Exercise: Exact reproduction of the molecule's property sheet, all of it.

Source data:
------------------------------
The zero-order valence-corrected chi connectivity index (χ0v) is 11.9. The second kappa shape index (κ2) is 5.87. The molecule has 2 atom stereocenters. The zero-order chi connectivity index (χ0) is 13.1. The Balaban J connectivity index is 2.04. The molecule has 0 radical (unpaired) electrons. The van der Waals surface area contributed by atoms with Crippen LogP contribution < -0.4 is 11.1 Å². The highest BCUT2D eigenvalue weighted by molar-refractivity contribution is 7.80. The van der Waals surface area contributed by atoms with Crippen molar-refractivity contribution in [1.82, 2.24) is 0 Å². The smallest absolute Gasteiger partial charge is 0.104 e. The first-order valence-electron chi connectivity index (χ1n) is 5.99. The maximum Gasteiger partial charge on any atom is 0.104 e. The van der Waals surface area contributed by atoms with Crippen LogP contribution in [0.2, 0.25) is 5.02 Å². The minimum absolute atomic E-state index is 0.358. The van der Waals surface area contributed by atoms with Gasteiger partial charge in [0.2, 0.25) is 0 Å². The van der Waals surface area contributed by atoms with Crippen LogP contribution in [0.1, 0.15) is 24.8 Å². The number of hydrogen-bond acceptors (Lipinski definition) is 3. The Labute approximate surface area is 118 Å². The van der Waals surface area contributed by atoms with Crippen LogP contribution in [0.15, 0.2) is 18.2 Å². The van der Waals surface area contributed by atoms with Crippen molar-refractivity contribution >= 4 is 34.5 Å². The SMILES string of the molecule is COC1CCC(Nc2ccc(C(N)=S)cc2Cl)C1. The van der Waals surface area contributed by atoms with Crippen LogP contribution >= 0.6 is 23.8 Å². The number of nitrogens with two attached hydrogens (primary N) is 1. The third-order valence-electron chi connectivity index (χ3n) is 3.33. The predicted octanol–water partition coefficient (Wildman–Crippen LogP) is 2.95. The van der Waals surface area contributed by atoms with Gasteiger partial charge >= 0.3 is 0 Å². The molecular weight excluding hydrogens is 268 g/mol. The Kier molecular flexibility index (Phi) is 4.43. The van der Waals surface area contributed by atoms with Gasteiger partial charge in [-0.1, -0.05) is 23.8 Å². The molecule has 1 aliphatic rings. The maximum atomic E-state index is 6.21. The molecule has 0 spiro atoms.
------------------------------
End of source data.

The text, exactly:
The zero-order valence-corrected chi connectivity index (χ0v) is 11.9. The second kappa shape index (κ2) is 5.87. The molecule has 2 atom stereocenters. The zero-order chi connectivity index (χ0) is 13.1. The Balaban J connectivity index is 2.04. The molecule has 0 radical (unpaired) electrons. The van der Waals surface area contributed by atoms with Crippen LogP contribution < -0.4 is 11.1 Å². The highest BCUT2D eigenvalue weighted by molar-refractivity contribution is 7.80. The van der Waals surface area contributed by atoms with Crippen molar-refractivity contribution in [1.82, 2.24) is 0 Å². The smallest absolute Gasteiger partial charge is 0.104 e. The first-order valence-electron chi connectivity index (χ1n) is 5.99. The maximum Gasteiger partial charge on any atom is 0.104 e. The van der Waals surface area contributed by atoms with Crippen LogP contribution in [0.2, 0.25) is 5.02 Å². The minimum absolute atomic E-state index is 0.358. The van der Waals surface area contributed by atoms with Gasteiger partial charge in [0.2, 0.25) is 0 Å². The van der Waals surface area contributed by atoms with Crippen LogP contribution in [0.1, 0.15) is 24.8 Å². The number of hydrogen-bond acceptors (Lipinski definition) is 3. The Labute approximate surface area is 118 Å². The van der Waals surface area contributed by atoms with Crippen LogP contribution in [0.15, 0.2) is 18.2 Å². The van der Waals surface area contributed by atoms with Crippen molar-refractivity contribution >= 4 is 34.5 Å². The SMILES string of the molecule is COC1CCC(Nc2ccc(C(N)=S)cc2Cl)C1. The van der Waals surface area contributed by atoms with Crippen LogP contribution >= 0.6 is 23.8 Å². The number of nitrogens with two attached hydrogens (primary N) is 1. The third-order valence-electron chi connectivity index (χ3n) is 3.33. The predicted octanol–water partition coefficient (Wildman–Crippen LogP) is 2.95. The van der Waals surface area contributed by atoms with Gasteiger partial charge >= 0.3 is 0 Å². The molecular weight excluding hydrogens is 268 g/mol. The Kier molecular flexibility index (Phi) is 4.43. The van der Waals surface area contributed by atoms with Gasteiger partial charge in [-0.1, -0.05) is 23.8 Å². The molecule has 1 aliphatic rings. The maximum atomic E-state index is 6.21. The molecule has 0 spiro atoms.